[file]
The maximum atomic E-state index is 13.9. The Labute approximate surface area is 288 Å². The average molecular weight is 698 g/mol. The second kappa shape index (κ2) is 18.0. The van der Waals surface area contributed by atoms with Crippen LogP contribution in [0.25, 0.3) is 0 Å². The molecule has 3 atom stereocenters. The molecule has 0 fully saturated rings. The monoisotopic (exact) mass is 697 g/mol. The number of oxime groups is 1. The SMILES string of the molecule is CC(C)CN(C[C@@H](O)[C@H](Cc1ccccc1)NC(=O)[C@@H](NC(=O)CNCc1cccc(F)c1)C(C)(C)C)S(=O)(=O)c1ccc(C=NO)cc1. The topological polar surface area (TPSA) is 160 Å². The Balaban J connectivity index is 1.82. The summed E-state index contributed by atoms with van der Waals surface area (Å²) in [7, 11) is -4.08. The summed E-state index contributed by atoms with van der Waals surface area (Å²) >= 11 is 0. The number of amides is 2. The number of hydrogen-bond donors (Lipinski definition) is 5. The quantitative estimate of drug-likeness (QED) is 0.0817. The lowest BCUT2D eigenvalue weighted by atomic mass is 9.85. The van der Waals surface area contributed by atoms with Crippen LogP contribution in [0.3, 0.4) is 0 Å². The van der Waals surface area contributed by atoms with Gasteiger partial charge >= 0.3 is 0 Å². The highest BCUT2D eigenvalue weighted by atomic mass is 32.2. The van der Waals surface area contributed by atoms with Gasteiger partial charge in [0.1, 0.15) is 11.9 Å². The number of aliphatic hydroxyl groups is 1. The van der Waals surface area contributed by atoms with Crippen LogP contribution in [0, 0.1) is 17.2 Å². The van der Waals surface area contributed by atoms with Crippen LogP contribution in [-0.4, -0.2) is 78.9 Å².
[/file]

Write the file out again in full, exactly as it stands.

The maximum atomic E-state index is 13.9. The Labute approximate surface area is 288 Å². The average molecular weight is 698 g/mol. The second kappa shape index (κ2) is 18.0. The van der Waals surface area contributed by atoms with Crippen LogP contribution in [0.25, 0.3) is 0 Å². The molecule has 3 atom stereocenters. The molecule has 0 fully saturated rings. The monoisotopic (exact) mass is 697 g/mol. The number of oxime groups is 1. The SMILES string of the molecule is CC(C)CN(C[C@@H](O)[C@H](Cc1ccccc1)NC(=O)[C@@H](NC(=O)CNCc1cccc(F)c1)C(C)(C)C)S(=O)(=O)c1ccc(C=NO)cc1. The topological polar surface area (TPSA) is 160 Å². The Balaban J connectivity index is 1.82. The summed E-state index contributed by atoms with van der Waals surface area (Å²) in [7, 11) is -4.08. The summed E-state index contributed by atoms with van der Waals surface area (Å²) >= 11 is 0. The number of amides is 2. The number of hydrogen-bond donors (Lipinski definition) is 5. The quantitative estimate of drug-likeness (QED) is 0.0817. The lowest BCUT2D eigenvalue weighted by atomic mass is 9.85. The van der Waals surface area contributed by atoms with Crippen LogP contribution in [0.3, 0.4) is 0 Å². The van der Waals surface area contributed by atoms with Gasteiger partial charge >= 0.3 is 0 Å². The highest BCUT2D eigenvalue weighted by atomic mass is 32.2. The van der Waals surface area contributed by atoms with Gasteiger partial charge in [0.1, 0.15) is 11.9 Å². The number of aliphatic hydroxyl groups is 1. The van der Waals surface area contributed by atoms with Crippen LogP contribution in [0, 0.1) is 17.2 Å². The van der Waals surface area contributed by atoms with Crippen LogP contribution in [-0.4, -0.2) is 78.9 Å².